All human beings, regardless of neurology, look out at the world through eyeglasses imposed upon them by their own neurology. Then, they assign meaning to the behavior of others according to the meaning that behavior would have were they engaged in it.
Most times this automatic guess is correct, but sometimes – like when neuro majorities are looking at autistics – the guess can be wrong. Over time, this repeated wrong guessing takes on a life of pseudo truth and becomes a stereotypical view. Thus, today we have a stereotypical view of autism that is quite narrow and limited and very much lacking in empathy, generated by those who live in their own world (that is not our world)…
Oh my goodness! Isn’t that precisely how neuro majorities describe us! Might it mean that we both – neuro majority and autistic – are making assumptions about the other according to our own yardstick measure that we unwittingly assume, without giving thought, is baseline “normal?”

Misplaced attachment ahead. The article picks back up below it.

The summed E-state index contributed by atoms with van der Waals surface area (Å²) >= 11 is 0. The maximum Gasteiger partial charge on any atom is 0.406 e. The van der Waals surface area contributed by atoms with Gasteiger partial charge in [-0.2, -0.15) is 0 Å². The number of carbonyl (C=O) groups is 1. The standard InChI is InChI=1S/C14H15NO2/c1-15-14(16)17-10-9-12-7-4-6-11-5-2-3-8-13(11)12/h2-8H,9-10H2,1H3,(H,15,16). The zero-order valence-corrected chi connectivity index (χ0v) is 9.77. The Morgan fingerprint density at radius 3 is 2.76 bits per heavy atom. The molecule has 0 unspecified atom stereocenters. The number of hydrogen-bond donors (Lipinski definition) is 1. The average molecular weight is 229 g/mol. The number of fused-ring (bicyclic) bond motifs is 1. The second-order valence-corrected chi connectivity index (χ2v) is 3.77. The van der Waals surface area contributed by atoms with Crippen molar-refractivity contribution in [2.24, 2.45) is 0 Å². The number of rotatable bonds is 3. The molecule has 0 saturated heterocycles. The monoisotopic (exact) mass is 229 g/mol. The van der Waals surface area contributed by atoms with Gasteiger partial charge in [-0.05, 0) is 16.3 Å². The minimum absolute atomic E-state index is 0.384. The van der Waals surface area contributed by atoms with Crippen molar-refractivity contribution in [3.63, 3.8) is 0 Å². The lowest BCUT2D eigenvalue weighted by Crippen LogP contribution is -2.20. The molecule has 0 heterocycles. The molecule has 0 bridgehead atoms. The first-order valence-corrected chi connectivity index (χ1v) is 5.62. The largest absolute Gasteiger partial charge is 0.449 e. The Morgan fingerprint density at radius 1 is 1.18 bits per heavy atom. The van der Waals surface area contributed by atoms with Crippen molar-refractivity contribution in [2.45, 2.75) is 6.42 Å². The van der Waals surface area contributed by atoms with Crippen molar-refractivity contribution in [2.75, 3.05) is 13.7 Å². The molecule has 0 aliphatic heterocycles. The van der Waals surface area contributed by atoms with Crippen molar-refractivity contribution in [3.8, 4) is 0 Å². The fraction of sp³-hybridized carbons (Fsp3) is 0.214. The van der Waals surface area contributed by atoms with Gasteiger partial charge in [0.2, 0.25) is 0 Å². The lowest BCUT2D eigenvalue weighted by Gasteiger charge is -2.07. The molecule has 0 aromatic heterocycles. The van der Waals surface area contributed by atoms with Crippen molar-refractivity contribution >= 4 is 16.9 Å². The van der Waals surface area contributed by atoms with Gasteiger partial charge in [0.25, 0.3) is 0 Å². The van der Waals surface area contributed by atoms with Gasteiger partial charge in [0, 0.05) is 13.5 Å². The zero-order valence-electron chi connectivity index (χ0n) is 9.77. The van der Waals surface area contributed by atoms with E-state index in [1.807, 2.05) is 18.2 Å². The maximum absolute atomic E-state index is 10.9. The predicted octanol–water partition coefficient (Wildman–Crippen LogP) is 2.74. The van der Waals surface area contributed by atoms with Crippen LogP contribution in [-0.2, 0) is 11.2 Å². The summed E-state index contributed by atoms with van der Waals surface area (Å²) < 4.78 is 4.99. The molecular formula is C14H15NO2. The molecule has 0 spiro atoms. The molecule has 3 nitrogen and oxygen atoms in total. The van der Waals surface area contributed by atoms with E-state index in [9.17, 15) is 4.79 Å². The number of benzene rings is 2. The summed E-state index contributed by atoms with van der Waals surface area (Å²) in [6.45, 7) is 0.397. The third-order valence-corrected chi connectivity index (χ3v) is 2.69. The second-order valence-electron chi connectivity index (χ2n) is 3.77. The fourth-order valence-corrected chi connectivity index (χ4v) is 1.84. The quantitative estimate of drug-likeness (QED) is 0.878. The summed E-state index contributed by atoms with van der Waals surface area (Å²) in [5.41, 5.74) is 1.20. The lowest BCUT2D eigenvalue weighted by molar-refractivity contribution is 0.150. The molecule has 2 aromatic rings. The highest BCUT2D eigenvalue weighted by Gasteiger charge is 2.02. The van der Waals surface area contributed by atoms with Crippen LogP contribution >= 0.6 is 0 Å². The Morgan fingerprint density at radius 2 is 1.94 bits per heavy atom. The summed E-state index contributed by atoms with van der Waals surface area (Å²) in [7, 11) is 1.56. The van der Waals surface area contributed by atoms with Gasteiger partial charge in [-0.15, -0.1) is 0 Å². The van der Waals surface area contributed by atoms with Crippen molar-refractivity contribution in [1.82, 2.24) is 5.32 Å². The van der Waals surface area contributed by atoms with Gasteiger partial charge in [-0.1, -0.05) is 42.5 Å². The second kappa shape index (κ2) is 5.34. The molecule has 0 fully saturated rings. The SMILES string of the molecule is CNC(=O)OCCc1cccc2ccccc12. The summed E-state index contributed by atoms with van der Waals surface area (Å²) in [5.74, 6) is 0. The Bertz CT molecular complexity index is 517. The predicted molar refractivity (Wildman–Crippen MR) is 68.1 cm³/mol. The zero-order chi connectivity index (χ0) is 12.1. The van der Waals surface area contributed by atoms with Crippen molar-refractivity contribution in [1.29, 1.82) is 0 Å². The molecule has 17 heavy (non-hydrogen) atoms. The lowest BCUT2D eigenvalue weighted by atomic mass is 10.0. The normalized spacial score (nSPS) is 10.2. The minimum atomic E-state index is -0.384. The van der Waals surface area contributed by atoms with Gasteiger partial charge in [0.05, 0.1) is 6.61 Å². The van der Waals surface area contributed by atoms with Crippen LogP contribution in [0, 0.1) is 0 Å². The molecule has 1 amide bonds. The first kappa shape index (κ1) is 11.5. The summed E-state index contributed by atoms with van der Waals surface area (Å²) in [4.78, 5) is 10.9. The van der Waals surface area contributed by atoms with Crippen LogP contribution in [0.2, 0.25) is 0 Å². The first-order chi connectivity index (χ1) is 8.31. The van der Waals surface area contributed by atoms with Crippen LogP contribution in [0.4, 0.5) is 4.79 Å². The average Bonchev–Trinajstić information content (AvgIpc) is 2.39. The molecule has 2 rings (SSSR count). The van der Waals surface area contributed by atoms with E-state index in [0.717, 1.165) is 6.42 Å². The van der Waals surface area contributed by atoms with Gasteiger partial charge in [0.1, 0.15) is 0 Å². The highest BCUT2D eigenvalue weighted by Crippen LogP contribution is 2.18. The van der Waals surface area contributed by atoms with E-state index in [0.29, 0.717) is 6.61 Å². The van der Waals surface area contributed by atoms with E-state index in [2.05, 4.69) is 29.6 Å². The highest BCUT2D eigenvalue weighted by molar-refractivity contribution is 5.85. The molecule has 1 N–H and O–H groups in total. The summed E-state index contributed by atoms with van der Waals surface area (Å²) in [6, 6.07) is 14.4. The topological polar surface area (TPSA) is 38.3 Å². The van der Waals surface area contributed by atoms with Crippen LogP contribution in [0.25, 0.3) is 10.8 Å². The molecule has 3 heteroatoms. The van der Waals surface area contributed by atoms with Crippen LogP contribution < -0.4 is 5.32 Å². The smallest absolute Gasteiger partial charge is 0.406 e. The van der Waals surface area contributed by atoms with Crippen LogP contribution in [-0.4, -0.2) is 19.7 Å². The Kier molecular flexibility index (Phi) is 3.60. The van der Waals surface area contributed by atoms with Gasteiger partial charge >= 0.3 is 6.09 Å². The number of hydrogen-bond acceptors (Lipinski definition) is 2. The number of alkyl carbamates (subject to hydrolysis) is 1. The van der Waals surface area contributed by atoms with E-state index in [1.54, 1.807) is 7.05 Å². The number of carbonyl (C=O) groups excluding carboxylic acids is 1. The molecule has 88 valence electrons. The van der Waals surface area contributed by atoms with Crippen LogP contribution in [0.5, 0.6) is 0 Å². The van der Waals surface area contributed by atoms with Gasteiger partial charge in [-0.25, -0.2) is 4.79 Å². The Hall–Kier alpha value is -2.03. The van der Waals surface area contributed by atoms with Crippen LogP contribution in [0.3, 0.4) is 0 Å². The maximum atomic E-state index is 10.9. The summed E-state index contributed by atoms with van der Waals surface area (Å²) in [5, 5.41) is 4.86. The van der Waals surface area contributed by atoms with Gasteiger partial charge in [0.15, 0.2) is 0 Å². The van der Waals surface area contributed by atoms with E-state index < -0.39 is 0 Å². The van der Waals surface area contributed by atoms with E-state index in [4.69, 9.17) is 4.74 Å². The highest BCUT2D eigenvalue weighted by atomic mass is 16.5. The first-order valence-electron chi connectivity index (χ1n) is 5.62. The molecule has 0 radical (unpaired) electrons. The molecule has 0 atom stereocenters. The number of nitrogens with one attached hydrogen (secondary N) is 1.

The autism diagnostic criteria are a report on deviation from the typical neurology. As such it shows a picture of what autistics ARE NOT and highlights what we CANNOT DO as compared to the majority “normal.” It says nothing at all about who we ARE or what we CAN DO. Indeed, our abilities and skills most often remain untapped because the neuro majority does not possess them so have no way to understand or support that development in us. For example, if my way of thinking in the movement and sound of color had been supported as a youngster I likely would have been able to produce paintings long before my late 50’s.